This may be due to factors such as poorly guided state and local government support for soon outdated technologies and geographically scattered efforts, lacking engineering education, and poor protection of intellectual property.
This may change by factors such a new emphasis on market mechanisms rather than direct support, concentration of efforts, return of Chinese who have studied abroad, increased pressure on foreign companies to transfer technology, indigenous Chinese technological standards, and increased demands for indigenous technology in the local market.
The country has rapidly progressed in the semiconductor industry, while backing its largest chip maker and developer, Tsinghua Unigroup, with a US$150 billion funding to secure China's dominance in the semiconductor technology, and build a world-class semiconductor industry over the next 5 years.
Nuclear power is planned to be rapidly expanded with China wanting to maximize self-reliance in nuclear reactor technology manufacturing and design although international cooperation and technology transfer are also encouraged.
China in 2012 intended to spend $100 billion on smart grid technology during the next five years, to install 300 million smart meters before 2016, and to become the world leader in electric power transmission.
Successful indigenous artistic creativity is seen as a problem and may be restricted by factors such as production being aimed at getting government patronage rather than public approval, censorship, and some storylines based on Chinese culture not appealing to foreign audiences.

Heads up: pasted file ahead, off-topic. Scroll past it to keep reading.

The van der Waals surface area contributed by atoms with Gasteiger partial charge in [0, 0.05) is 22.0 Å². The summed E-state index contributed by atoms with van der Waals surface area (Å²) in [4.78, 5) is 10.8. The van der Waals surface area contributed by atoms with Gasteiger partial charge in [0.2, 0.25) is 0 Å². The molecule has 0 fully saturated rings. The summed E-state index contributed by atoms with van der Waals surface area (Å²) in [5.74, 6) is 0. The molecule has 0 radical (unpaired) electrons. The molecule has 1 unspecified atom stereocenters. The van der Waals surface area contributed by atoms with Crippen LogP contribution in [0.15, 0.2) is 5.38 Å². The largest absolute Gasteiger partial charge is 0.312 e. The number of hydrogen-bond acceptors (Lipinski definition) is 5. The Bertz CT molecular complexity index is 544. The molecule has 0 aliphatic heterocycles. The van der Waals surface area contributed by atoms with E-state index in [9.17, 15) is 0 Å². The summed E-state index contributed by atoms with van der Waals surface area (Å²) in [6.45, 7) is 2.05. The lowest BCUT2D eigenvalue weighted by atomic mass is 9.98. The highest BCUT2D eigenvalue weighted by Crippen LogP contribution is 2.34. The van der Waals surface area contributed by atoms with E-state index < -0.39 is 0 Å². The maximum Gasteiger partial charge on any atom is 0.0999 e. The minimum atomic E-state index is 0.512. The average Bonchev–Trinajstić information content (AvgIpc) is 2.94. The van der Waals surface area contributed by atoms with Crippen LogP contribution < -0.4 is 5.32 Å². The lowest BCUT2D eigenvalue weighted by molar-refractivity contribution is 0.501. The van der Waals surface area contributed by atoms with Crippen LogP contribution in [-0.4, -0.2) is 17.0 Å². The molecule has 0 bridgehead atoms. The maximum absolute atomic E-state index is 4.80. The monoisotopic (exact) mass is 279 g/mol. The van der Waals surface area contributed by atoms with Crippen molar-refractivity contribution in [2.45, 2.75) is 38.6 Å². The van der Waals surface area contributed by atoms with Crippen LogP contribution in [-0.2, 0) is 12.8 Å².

DreamWorks Animation, in a joint venture with Chinese companies, will set up a studio in Shanghai that may eventually get bigger than DreamWorks HQ, in part to avoid to quota restrictions on foreign films with China within a decade having been predicted to become the world's biggest cinema and entertainment market.
Stem cell research and stem cell treatments are less controversial in Chinese culture which have supported Chinese research as well medical tourism to China in order to receive experimental and often unproven therapies.
The chief executive of Hoffmann-La Roche in 2012 stated a few years ago many Chinese life sciences scientists had to leave China but that many were now returning to conditions often better than in the West regarding laboratories, funding, and political support for the industry.
A 2010 US government report stated that US export controls of advanced five axis machine tools were ineffectual due to the technical capabilities of Chinese and Taiwanese manufacturers.
Despite increased defense spending, China's share of the world's import of arms is rapidly falling, in part reflecting the increased abilities of the indigenous military production.